In Me on July 30, 2011 by Miche

1991. I hear that there’s going to be a gay pride parade in Belfast. The first one ever in Northern Ireland. It’s a year or so since I left Belfast to live in Dublin (for better work opportunities, mostly, though I’ve been pleased to find that while homosexuality is technically still illegal in the republic, people are way more relaxed about it than in the black north). I’ve been on pride marches before, but not in Belfast.

I decide I want to be part of this march, so I take the train to my home town the day before. That night, there’s a fund-raising disco in the student’s union at Queen’s University. Over the course of the evening I keep meeting friends and acquaintances I haven’t seen in a year. I have the same conversation several times over:

“So, you going on the march tomorrow?”

“”Oh god no. I can’t go on the march. Somebody might see me.”

I’m crap at estimating crowd numbers, but I’d say there are a couple of hundred of us setting off on the Saturday afternoon. We’re nearly outnumbered by protesters from the Free Presbyterian church, and they certainly have more placards (and better hats).  One lone voice among the marchers cries “We were all made by the same god, you know!” but mostly we just grimly ignore them. They don’t follow us for long. Maybe they think they’ve made their point, or maybe they need to take their Leviticus placards to Marks & Spencer to protest against prawn sandwiches and cotton/polyester mix.

The press and TV cameras disappear pretty quickly too. They’ve got the shots of a couple of drag queens. Besides, the actual Queen is in Hillsborough today, so we’re not going to be the main story.

Royal Avenue. We’re just passing the Central Library, and among a family of shoppers going in the opposite direction is a girl of about 12 or 13. She sees the banners and says “GAY!?” She is consumed by laughter. Gay people don’t occur in Belfast! They’re only on the television! And now there are people walking down Royal Avenue – plain people, handsome people, old people and young people – claiming to be gay! Her uninhibited laughter is, to be honest, the only piece of gaiety I’ll see that day.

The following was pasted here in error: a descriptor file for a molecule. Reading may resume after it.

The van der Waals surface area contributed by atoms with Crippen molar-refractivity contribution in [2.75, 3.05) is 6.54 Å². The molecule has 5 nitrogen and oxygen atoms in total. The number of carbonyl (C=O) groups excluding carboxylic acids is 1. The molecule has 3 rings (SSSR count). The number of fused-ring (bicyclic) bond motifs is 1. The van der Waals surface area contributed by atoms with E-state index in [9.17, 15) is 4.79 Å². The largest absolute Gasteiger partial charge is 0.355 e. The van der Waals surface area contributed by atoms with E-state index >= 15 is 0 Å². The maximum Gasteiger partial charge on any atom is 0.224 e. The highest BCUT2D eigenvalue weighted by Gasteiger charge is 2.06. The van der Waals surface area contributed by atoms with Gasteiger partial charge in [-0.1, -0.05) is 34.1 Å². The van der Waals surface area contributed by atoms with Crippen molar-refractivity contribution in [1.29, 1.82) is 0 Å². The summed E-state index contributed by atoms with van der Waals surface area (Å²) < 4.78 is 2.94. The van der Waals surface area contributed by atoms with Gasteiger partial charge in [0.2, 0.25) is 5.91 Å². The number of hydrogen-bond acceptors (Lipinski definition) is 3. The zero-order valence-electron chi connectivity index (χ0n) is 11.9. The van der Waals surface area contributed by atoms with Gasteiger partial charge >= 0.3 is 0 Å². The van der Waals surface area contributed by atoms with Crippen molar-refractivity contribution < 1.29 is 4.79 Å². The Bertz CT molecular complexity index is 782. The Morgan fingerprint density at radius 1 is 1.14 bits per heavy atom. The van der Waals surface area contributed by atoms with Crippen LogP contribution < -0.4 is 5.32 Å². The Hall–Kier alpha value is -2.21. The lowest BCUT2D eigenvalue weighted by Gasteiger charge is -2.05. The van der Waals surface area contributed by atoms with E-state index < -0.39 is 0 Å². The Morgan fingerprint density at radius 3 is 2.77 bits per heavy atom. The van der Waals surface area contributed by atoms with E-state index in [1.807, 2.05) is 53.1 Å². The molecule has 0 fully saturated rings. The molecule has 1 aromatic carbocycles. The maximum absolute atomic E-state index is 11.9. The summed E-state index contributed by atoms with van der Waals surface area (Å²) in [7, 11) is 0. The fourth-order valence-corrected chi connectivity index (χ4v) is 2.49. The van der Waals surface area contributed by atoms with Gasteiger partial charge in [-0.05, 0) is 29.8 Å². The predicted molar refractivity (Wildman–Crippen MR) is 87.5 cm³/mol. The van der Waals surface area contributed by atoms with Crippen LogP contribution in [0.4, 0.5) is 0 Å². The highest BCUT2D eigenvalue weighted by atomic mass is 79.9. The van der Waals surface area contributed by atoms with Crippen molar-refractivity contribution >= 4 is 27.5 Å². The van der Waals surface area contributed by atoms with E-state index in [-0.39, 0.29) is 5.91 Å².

And everybody else? Well, they’re ignoring us. As I walk along, on this march that might better be called a trudge, I keep my eyes on the passers-by. Nobody meets my eye. Their glances bounce off the banners, and the Pride teeshirts some of us are wearing, and focus on the middle distance. They are willing us not to be there. They have decided not to have seen us, or at least not to be seen to have seen us.

I’m walking up the middle of the road, and I’ve never been more invisible in my life.

March over, I head back to my parents’ house to pack and go back to Dublin. But I’m keen to see how the event was reported, so I turn on the BBC Northern Ireland evening news. It’s all about yer actual Queen, of course. I know we’re going to get less than a minute out of a ten-minute bulletin. Are we just going to be an “and finally” with a shot of a drag queen and a quick soundbite from one of the organisers?